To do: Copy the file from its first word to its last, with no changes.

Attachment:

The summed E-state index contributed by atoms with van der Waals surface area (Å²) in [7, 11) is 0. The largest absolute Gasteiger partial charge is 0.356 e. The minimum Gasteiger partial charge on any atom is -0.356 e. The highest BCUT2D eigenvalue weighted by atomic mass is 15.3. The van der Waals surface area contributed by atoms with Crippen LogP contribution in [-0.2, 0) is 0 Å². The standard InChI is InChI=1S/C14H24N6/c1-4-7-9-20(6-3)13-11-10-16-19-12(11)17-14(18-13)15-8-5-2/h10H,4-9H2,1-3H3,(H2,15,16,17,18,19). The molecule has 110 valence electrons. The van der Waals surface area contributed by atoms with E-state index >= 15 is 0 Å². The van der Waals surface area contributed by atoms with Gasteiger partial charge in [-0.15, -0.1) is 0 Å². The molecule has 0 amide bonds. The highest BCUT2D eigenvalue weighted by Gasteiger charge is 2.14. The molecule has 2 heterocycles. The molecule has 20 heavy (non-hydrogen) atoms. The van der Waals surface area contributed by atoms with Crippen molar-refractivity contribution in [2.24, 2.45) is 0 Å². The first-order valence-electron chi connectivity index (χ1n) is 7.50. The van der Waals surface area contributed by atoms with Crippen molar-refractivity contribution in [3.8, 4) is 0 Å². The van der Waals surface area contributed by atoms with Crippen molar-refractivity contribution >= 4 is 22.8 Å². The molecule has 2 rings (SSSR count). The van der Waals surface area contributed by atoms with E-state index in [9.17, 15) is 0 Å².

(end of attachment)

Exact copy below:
The summed E-state index contributed by atoms with van der Waals surface area (Å²) in [7, 11) is 0. The largest absolute Gasteiger partial charge is 0.356 e. The minimum Gasteiger partial charge on any atom is -0.356 e. The highest BCUT2D eigenvalue weighted by atomic mass is 15.3. The van der Waals surface area contributed by atoms with Crippen LogP contribution in [-0.2, 0) is 0 Å². The standard InChI is InChI=1S/C14H24N6/c1-4-7-9-20(6-3)13-11-10-16-19-12(11)17-14(18-13)15-8-5-2/h10H,4-9H2,1-3H3,(H2,15,16,17,18,19). The molecule has 110 valence electrons. The van der Waals surface area contributed by atoms with E-state index >= 15 is 0 Å². The van der Waals surface area contributed by atoms with Gasteiger partial charge in [-0.15, -0.1) is 0 Å². The molecule has 0 amide bonds. The highest BCUT2D eigenvalue weighted by Gasteiger charge is 2.14. The molecule has 2 heterocycles. The molecule has 20 heavy (non-hydrogen) atoms. The van der Waals surface area contributed by atoms with Crippen molar-refractivity contribution in [2.24, 2.45) is 0 Å². The first-order valence-electron chi connectivity index (χ1n) is 7.50. The van der Waals surface area contributed by atoms with Crippen molar-refractivity contribution in [3.8, 4) is 0 Å². The van der Waals surface area contributed by atoms with Crippen molar-refractivity contribution >= 4 is 22.8 Å². The molecule has 2 rings (SSSR count). The van der Waals surface area contributed by atoms with E-state index in [9.17, 15) is 0 Å².